Their backup system here is even more impressive. They use a method we call ‘path integration’ and which mariners call ‘dead reckoning’. It requires that the insects – incredibly enough – must somehow keep track of every turn they have made and the distance they travelled in a straight line before the next turn. Then, using some equivalent of trigonometry, they must compute the shortest return path. It turns out that rather than wait until the end of the outbound journey, they continuously make these ‘computations’ so that, at any given time, they have knowledge telling them how to get home in a straight line.
We are hardly in a position to even begin to contemplate how they do trigonometry – but we do have an impressive understanding of how they measure the distances and angles of their motion. They measure distance by measuring optic flow, or image motion, on their eyes, much as Sherlock Holmes used the passage of telegraph poles from the window of his train to compute the speed with which he and Watson were heading toward Exeter, in Silver Blaze (1892).
Mandyam Srinivasan and his colleagues at the Australian National University proved this using an elegant experiment. They made honey bees fly inside a narrow tunnel and thereby increased their optic flow. Sure enough, the bees overestimated the distance they had flown. In the absence of visual cues to measure image motion, such as in a visually uniform desert landscape, ants measure distance by counting their steps.
Ruediger Wehner and his colleagues of the University of Zurich proved this using an equally elegant experiment: they made ants walk on stilts or stumps. Just as sure enough, the ants under- or over-estimated the distance they had walked, as expected.
Insects are also known to estimate the angles of their turns by using celestial cues, the Sun or the Moon; if these objects are not visible, they can infer the position of the Sun or the Moon using knowledge of which way light is polarised in the sky.
While it is a remarkable feat, path integration is also prone to errors and doesn’t by itself account for the navigational accuracy that insects achieve. Instead, insects have been known to supplement path integration with landmark cues, but can rely solely on either in an emergency.
Experimenting with a nocturnal dung beetle, Byrne and his colleagues found that they used the Moon to orient themselves. The researchers were perplexed, however, to see that the beetles had little difficulty even when the Moon was absent. They could not have resorted to using terrestrial landmarks as bees do on a cloudy day, as it was too dark. So the researchers proposed – and proved – a bold hypothesis: that on a moonless night, their dung beetles used the stars in the sky as their celestial cues. Their experiments were as newsworthy as their result.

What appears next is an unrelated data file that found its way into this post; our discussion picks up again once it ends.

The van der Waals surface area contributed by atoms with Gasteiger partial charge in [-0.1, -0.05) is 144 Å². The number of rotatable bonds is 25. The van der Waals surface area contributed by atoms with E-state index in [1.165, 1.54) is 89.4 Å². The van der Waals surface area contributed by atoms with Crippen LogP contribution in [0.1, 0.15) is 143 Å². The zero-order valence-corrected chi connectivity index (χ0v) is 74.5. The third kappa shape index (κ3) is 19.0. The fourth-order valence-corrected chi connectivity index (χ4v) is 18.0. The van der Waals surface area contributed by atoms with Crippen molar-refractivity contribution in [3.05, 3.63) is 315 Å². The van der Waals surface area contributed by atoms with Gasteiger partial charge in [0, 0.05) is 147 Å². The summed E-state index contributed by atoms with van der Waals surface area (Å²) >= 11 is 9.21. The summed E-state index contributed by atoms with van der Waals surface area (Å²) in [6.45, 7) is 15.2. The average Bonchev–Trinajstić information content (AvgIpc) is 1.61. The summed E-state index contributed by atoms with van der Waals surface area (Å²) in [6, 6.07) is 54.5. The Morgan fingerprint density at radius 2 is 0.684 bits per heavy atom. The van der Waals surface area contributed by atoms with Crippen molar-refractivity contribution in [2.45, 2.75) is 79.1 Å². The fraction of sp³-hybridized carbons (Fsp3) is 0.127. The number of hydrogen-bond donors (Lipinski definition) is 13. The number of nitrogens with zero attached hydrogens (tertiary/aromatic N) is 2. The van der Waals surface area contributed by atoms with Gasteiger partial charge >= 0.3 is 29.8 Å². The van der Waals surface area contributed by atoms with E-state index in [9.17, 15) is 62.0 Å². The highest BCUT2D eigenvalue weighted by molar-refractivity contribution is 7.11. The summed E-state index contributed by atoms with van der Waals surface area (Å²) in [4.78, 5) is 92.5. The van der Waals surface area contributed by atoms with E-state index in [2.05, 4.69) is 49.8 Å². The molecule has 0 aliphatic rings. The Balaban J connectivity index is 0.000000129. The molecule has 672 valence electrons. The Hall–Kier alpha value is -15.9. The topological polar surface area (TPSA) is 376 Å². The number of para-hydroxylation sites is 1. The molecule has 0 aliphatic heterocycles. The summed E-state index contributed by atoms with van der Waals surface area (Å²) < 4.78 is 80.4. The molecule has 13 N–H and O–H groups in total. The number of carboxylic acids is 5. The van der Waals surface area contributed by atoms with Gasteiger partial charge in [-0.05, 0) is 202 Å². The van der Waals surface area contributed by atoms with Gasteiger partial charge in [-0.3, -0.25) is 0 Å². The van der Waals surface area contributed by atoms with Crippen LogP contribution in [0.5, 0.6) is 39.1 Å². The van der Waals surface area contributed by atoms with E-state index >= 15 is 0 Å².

First, they put little caps on the heads of the beetles in the field and showed that they were lost when they could not see the sky. They then conducted experiments with dung beetles in the Johannesburg planetarium, controlling their access to different parts of the night sky. Believe it or not, the dung beetles used the Milky Way, no less, as a guide.
In another experiment, the group studied a dung beetle that made repeated trips between its nest and a patch of dung, bringing small quantities of dung at a time. This beetle faced a peculiar problem. While some dung beetles walk towards their nest dragging the dung ball with their hind legs, this one walked backwards with its front and middle legs on the ground, and its hind legs pushing the dung ball. This dung beetle therefore had an added difficulty – that it was facing away from the nest both while walking from the nest to the food and while walking from the food to the nest.
Ants sometimes have to walk backwards when transporting large cargo. Rather cleverly, they stop from time to time, turn towards home, take a good look at the landscape, and then resume their backward walk.
Byrne & co. conducted a series of experiments with the dung beetle that walked backwards. They displaced beetles that were ready to return home and found that they always got lost, using path integration to walk to the correct distance but in the direction that would have been correct had they not been displaced. So they relied only on path integration and couldn’t use landmark cues. I wonder whether landmark cues would be very confusing if you were looking from the opposite direction.
In their book, Lunn and Byrne write, “In the summer of 2009, one of us, at least, was having fun. He was in the bush with his friends, playing with dung beetles. These friends, a group of scientists from Sweden, Australia, Germany and South Africa, have managed to get together every year since 2003.”
With a little stretch, we can perhaps imagine that the dung beetles may also be having fun – rolling balls of dung over the uneven African terrain. The beauty of the experiments we have been discussing is that they can be performed by almost anybody armed with curiosity and a craving for adventure. That is what makes science more fun than fun. But in order to continue to have fun, we must learn to co-exist with dung beetles – and other creatures with which we share the planet.